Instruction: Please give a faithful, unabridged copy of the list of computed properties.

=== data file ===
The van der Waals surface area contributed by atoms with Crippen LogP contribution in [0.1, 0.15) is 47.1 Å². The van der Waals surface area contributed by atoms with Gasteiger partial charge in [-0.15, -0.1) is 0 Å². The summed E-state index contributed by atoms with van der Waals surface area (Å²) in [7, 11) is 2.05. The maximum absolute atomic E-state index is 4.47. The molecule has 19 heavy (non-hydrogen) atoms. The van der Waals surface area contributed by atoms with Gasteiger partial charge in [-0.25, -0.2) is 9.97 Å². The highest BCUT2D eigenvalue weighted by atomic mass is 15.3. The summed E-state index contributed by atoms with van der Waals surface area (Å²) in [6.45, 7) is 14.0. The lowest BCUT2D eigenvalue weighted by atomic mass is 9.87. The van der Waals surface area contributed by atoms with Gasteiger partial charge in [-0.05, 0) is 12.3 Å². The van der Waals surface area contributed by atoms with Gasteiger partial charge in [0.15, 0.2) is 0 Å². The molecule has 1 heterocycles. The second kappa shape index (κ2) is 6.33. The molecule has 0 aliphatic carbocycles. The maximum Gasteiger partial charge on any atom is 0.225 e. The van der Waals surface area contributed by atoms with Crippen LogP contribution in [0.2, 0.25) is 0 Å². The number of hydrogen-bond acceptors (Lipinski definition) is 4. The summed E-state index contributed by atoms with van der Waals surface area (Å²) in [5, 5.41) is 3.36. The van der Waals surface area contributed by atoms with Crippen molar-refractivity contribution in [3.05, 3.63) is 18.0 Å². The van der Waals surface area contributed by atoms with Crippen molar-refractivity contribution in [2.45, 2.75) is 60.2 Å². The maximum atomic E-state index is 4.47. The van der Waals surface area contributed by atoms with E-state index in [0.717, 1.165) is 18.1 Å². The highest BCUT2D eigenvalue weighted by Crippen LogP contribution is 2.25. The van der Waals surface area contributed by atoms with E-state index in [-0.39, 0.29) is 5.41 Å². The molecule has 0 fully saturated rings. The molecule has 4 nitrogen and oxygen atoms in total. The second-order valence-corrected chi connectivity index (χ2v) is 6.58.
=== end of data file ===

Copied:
The van der Waals surface area contributed by atoms with Crippen LogP contribution in [0.1, 0.15) is 47.1 Å². The van der Waals surface area contributed by atoms with Gasteiger partial charge in [-0.15, -0.1) is 0 Å². The summed E-state index contributed by atoms with van der Waals surface area (Å²) in [7, 11) is 2.05. The maximum absolute atomic E-state index is 4.47. The molecule has 19 heavy (non-hydrogen) atoms. The van der Waals surface area contributed by atoms with Gasteiger partial charge in [-0.25, -0.2) is 9.97 Å². The highest BCUT2D eigenvalue weighted by atomic mass is 15.3. The summed E-state index contributed by atoms with van der Waals surface area (Å²) in [6.45, 7) is 14.0. The lowest BCUT2D eigenvalue weighted by atomic mass is 9.87. The van der Waals surface area contributed by atoms with Gasteiger partial charge in [-0.05, 0) is 12.3 Å². The van der Waals surface area contributed by atoms with Gasteiger partial charge in [0.15, 0.2) is 0 Å². The molecule has 1 heterocycles. The second kappa shape index (κ2) is 6.33. The molecule has 0 aliphatic carbocycles. The maximum Gasteiger partial charge on any atom is 0.225 e. The van der Waals surface area contributed by atoms with Crippen LogP contribution in [0.2, 0.25) is 0 Å². The number of hydrogen-bond acceptors (Lipinski definition) is 4. The summed E-state index contributed by atoms with van der Waals surface area (Å²) in [5, 5.41) is 3.36. The van der Waals surface area contributed by atoms with Crippen molar-refractivity contribution in [3.05, 3.63) is 18.0 Å². The van der Waals surface area contributed by atoms with Crippen molar-refractivity contribution in [2.45, 2.75) is 60.2 Å². The maximum atomic E-state index is 4.47. The van der Waals surface area contributed by atoms with E-state index in [0.717, 1.165) is 18.1 Å². The highest BCUT2D eigenvalue weighted by Crippen LogP contribution is 2.25. The van der Waals surface area contributed by atoms with E-state index in [-0.39, 0.29) is 5.41 Å². The molecule has 0 fully saturated rings. The molecule has 4 nitrogen and oxygen atoms in total. The second-order valence-corrected chi connectivity index (χ2v) is 6.58.